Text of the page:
Justia International Law Opinion Summaries

Articles Posted in US Court of Appeals for the Ninth Circuit
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The Ninth Circuit denied a certificate of appealability (COA) allowing petitioner to appeal the district court's denial of his motion to vacate, set aside, or correct his sentence under 28 U.S.C. 2255. Petitioner's motion asserted that a report issued on August 12, 2020, by the Inter-American Commission on Human Rights (IACHR), which concluded that petitioner's trial and sentence violated his rights under the American Declaration, requires that his death sentence be vacated, that he must be released or given a new trial, and that he cannot be sentenced to death after a new trial.The panel held that reasonable jurists would not find debatable the district court's conclusion that the IACHR's decision is not binding in federal court. In this case, the district court concluded that IACHR rulings do not have binding power within the United States by virtue of the Organization of American States (OAS) Charter because the OAS Charter is not self-executing, and Congress has passed no statute to implement it. Furthermore, the district court rejected petitioner's argument that IACHR decisions are binding because they are derived, through the OAS Charter, from the American Declaration on the ground that the American Declaration is not a treaty and creates no binding set of obligations. View "Mitchell v. United States" on Justia Law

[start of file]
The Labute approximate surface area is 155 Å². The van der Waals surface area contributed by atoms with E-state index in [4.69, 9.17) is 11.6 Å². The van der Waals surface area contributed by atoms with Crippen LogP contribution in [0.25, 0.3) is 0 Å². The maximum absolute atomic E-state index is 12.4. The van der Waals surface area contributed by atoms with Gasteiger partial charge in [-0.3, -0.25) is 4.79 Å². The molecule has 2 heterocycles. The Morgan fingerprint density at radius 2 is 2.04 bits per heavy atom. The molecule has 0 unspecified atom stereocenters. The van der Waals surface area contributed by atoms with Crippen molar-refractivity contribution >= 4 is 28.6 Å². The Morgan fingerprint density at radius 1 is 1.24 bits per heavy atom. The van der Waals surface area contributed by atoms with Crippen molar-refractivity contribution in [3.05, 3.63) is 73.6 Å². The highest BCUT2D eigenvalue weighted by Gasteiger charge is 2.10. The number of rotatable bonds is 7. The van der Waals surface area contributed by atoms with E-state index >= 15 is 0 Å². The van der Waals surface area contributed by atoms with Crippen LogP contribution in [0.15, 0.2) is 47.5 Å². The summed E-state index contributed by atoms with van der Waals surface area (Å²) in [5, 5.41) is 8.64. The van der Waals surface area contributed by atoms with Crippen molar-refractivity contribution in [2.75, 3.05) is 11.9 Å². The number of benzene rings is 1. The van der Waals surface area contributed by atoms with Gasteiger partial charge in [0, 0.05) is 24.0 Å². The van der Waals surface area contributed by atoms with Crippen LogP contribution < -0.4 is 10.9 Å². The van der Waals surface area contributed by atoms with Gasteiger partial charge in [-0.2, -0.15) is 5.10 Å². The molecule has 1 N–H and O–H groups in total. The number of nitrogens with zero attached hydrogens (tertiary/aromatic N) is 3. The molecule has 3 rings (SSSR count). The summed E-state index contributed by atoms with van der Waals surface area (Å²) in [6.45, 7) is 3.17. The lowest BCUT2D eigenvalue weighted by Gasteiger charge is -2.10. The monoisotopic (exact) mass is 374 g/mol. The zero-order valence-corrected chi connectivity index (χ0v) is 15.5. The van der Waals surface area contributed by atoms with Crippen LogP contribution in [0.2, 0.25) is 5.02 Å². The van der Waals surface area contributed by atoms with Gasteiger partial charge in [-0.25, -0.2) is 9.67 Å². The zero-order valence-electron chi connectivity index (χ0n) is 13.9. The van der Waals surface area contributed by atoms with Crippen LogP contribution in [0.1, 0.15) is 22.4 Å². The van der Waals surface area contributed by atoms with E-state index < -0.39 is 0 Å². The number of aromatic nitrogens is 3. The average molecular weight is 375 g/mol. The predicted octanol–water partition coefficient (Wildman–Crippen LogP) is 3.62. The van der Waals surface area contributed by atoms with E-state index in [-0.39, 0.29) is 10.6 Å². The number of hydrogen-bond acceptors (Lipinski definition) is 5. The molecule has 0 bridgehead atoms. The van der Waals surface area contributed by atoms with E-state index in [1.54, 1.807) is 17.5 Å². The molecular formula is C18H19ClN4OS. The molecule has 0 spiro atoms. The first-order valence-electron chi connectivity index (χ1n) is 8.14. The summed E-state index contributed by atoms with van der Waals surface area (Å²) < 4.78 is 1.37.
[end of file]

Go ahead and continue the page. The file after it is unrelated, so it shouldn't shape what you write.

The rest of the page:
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The Ninth Circuit affirmed the district court's denial of a petition for the return of a child to Mexico pursuant to the Hague Convention on the Civil Aspects of International Child Abduction. Petitioner is the child's paternal half-sister and respondent is the child's maternal grandmother, who has been raising the child in Las Vegas, Nevada since 2017.In this case, the district court clearly erred in its factual finding regarding the date of removal, which was August 25, 2017. Furthermore, respondent's removal of the child was wrongful because it breached the Mexican court's rights of custody. Because the petition was filed more than one year after the date of wrongful removal, the district court had discretion to decline to order the return of the child. Because petitioner does not appeal the district court's findings that the child is now settled in Las Vegas, nor does petitioner argue that the district court abused its discretion in declining to order return, the panel affirmed the district court's discretionary decision not to order the return of the child pending custody proceedings. View "Flores Castro v. Hernandez Renteria" on Justia Law